A key example of this kind of adaptation can be found in our ability to consume dairy. A great many people in the world cannot digest milk, but there are nonetheless some lactose “persistent” individuals who can. Their ability to do so, writes Zuck, is a result of lactose persistence being passed along through natural selection. “People able to drink milk without gastrointestinal disturbance passed on their genes at a higher rate than did the lactose-intolerant, and the gene for lactase persistence spread quickly in Europe,” Zuk writes, citing research that suggests this took place over just 7,000 years — “the blink of an evolutionary eye.” What this shows is that humans can adapt over the course of a few thousand years to better absorb whatever nutrition is readily available to them — on a farm, for instance, or in a herding society.
Human adaptability doesn’t end there, though. When the genes aren’t passed on, other bodily functions step in: One example is the gut bacteria found in some Somalis that aided in their digestion of dairy, even though they lacked the gene normally associated with lactose persistence. And when all else fails, civilization comes in and ferments the milk to create yogurt or cheese — more easily digestible forms of dairy — that a greater number of people can consume. We even thought of Lactaid — lactose persistence in pill form.
Illustrations like these help Zuk undermine the Paleo assumption that we are not made for these times. “Consumption of dairy exquisitely illustrates the ongoing nature of evolution, in humans as in other living things,” she writes. “Our ancestors had different diets, and almost certainly different gut flora, than we have. We continue to evolve with our internal menagerie of microorganisms just as we did with our cattle, and they with us.”
That isn’t to say we’ve adapted perfectly — but according to Zuk, the idea of being perfectly adapted to any environment is a myth unto itself: “Paleofantasies call to mind a time when everything about us — body, mind, and behavior — was in sync with the environment…but no such time existed. We and every other living thing have always lurched along in evolutionary time, with the inevitable trade-offs that are a hallmark of life.”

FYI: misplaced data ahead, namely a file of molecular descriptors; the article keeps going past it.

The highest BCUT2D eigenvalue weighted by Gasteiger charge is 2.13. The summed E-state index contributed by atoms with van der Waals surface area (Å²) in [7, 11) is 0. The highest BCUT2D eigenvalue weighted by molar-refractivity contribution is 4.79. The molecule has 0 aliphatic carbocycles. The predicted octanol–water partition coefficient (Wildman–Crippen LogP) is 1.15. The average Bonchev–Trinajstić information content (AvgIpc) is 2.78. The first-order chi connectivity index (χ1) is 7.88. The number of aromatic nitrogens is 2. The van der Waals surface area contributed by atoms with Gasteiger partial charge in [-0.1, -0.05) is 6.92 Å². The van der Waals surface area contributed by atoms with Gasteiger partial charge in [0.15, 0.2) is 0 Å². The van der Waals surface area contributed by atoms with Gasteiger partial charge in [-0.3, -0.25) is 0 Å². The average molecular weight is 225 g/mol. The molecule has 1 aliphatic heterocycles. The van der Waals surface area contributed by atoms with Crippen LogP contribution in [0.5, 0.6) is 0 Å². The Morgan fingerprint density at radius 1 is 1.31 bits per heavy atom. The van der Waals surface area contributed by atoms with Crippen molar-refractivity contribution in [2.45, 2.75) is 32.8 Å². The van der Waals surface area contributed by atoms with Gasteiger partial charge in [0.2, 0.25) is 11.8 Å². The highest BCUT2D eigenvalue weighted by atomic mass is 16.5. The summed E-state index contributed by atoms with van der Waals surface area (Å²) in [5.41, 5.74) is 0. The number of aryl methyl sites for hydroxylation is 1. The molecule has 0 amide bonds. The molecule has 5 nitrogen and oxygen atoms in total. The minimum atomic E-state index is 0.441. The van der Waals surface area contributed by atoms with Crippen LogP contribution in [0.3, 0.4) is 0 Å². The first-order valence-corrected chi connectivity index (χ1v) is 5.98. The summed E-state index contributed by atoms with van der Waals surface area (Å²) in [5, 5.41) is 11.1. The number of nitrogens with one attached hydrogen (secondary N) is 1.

Friday, February 1, 2013

Meet the One-Handed Man Behind America’s Most Dangerous Mail-Order Kits

Posted on  by Klint Finley over at

I've been a big fan of this guy since I was a kid and found his mail order catalog, along with Loompanics Unlimited, lying around in the dusty recesses of my father's bookstore.
Tesla coils
From Wired:
Meet America’s mad professor. For nearly 40 years Bob Iannini, founder of Information Unlimited, has been mail-order mentor and parts supplier to electronics hobbyists willing to take on some of the most dangerous DIY projects in the world.
Need kits, plans or supplies for a Tesla coil? Pick a size — Information Unlimited carries itty bitty 2-foot science-project-type Tesla coils, all the way up to terrifying 6.5-foot, 2-million-volt monstrosities. More practical consumers can pick up laser components, bug zappers and high-voltage transformers and switches. If that doesn’t tickle your fancy, Iannini offers a massive EMP blaster gun kit capable of disrupting electronics or igniting explosive fuels with a radiating electromagnetic pulse — a pre-assembled unit will set you back just $32,000